Ultimately, people have the human right to decide if they would like to eat or drink during labor, or not. Hospital policy is not binding on patients, including birthing people, and hospitals do not have the legal authority to prevent a laboring person from eating and drinking if they so choose.

Where did these NPO policies come from?

The “Nothing by Mouth” policy during labor began in the 1940s, when women were given inhaled anesthetics (ether or chloroform in imprecise amounts) or Twilight Sleep (an injection of morphine and scopolamine that caused unconsciousness and no memory of the birth).

Back then, anesthesia was much less safe, and aspiration was more common than it is today. When aspiration was recognized as a major problem during birth in the 1940s, anesthesiologists were using very primitive tools to keep a person’s airway open when under general anesthesia, and some didn’t use airway tools at all. New versions of a tool called a laryngoscope were developed in the 1940s, allowing doctors to view a patient’s vocal cords so that they could place a tube in the trachea (intubation) and keep an open and protected airway during general anesthesia (Robinson & Toledo, 2012). The design, technique, and popularity of laryngoscopes and intubation continued to improve over the second half of the 20th century.

In 1946, Dr. Curtis Mendelson published the landmark study responsible for “Nothing by Mouth” policies. He found that people who had general anesthesia while giving birth could inhale stomach contents, which in rare cases could lead to severe lung disease or death. He called this illness “Mendelson’s syndrome (Mendelson, 1946).

When Dr. Mendelson looked at 44,016 women who gave birth from 1932 to 1945, he found that aspiration occurred in 66 of those women (0.15% or 1 in 667). All of the people who experienced aspiration had a mixture of gas, ether, and oxygen given to them through a mask during the delivery. It is not clear if any of these women had airway protection. General anesthesia wasn’t limited to Cesarean deliveries; it was also used to control pain during vaginal births. More than half of the people in the study had a longer anesthesia time and greater anesthesia depth than usual. Most of the aspirations were from liquids, and only a few were from solids. There were two deaths in the study; both women went under general anesthesia without airway protection, aspirated solid food, and died of suffocation on the delivery table.

Mendelson concluded that aspirations are preventable and recommended replacing oral intake with IV fluids. He also recommended switching to local anesthesia when possible, instead of general anesthesia. His advice caught on, and “Nothing by Mouth” became the norm in hospitals across the U.S. and even around the world. The practice has persisted, becoming a part of hospital culture, even though the modern population is nothing like the people who gave birth back in Dr.  Mendelson’s time, who were exposed to general anesthesia routinely and without airway protection.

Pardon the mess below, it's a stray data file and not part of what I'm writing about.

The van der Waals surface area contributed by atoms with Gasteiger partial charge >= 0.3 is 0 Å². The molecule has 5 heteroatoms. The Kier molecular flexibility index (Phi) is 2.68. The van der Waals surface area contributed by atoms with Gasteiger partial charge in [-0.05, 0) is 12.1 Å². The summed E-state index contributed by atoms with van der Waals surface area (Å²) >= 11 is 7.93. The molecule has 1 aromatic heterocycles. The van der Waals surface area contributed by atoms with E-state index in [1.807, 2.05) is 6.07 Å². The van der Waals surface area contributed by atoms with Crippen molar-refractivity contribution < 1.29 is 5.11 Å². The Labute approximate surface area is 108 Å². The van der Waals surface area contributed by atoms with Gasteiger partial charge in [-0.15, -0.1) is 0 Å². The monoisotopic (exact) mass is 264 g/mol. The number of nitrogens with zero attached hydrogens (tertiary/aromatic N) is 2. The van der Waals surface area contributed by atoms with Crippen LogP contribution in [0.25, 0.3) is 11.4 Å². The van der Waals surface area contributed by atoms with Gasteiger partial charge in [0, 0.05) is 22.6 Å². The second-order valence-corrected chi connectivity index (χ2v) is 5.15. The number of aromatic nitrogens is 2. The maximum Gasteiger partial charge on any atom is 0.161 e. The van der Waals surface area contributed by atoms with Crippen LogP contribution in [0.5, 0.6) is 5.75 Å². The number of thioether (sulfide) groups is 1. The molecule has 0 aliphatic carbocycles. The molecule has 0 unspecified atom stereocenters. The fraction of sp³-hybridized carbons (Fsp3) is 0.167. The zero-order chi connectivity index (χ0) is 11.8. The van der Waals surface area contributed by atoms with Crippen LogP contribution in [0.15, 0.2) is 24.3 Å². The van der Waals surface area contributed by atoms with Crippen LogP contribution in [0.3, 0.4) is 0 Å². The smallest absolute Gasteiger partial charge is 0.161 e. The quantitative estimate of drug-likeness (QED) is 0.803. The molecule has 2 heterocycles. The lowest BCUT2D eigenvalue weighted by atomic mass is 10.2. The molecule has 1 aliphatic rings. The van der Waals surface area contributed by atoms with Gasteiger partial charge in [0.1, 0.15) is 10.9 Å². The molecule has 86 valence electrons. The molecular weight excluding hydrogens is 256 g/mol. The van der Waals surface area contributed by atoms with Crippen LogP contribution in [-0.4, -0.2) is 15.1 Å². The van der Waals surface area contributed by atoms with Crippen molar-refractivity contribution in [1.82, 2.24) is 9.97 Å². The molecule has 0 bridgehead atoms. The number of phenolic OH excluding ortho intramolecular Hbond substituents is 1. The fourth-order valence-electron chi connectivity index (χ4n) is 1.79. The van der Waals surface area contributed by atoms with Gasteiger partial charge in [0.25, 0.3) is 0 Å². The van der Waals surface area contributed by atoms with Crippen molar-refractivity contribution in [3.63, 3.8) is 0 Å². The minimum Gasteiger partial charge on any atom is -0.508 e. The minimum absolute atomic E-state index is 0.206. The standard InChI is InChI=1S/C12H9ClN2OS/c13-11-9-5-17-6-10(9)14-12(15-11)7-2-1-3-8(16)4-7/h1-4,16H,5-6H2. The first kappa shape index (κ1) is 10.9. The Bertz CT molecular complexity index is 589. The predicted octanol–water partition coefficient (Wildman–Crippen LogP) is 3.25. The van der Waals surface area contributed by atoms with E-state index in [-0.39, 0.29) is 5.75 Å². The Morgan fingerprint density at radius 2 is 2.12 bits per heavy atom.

What is the risk of death from aspiration?

Let’s jump ahead to 1997, when researchers conducted the first large U.S. study to look at maternal deaths related to anesthesia between the years 1979 to 1990. General anesthesia was used in 41% of the sample in the earlier years, and 16% of the sample in the later years. The risk of death as a result of aspiration during Cesarean was 0.7 per million births, or 1 death for every 1.4 million births (Hawkins et al. 1997).

A follow-up study looked at anesthesia-related maternal deaths in the U.S. between 1991 and 2002 (Hawkins et al. 2011). In this time period, general anesthesia was used in approximately 14% of cases. They found that anesthesia-related maternal deaths fell 60% when data from 1979-1990 were compared to data from 1991-2002. The authors calculated that there were 6.5 maternal deaths per million general anesthetics from the later years in the sample (1997-2002). The number of these deaths directly caused by aspiration was not studied because it was too difficult to distinguish them from the other deaths related to airway problems, such as intubation problems, inadequate ventilation, or respiratory failure (Personal correspondence, Hawkins, 2016).

Similarly, a study of anesthesia-related maternal deaths in Michigan between 1985 and 2003 reported eight anesthesia-related deaths, five involving general anesthesia; none of the women in this study died from aspiration (Mhyre et al. 2007).

Some people may argue that the reason there are fewer deaths from aspiration today is because people are not allowed to eat or drink during labor. However, in the United Kingdom, clinical guidelines were updated in 2007 to recommend that drinks and a light meal be offered to low-risk people in labor. So it may be helpful to look at aspiration deaths in the United Kingdom since 2007 when they began to encourage eating and drinking during labor.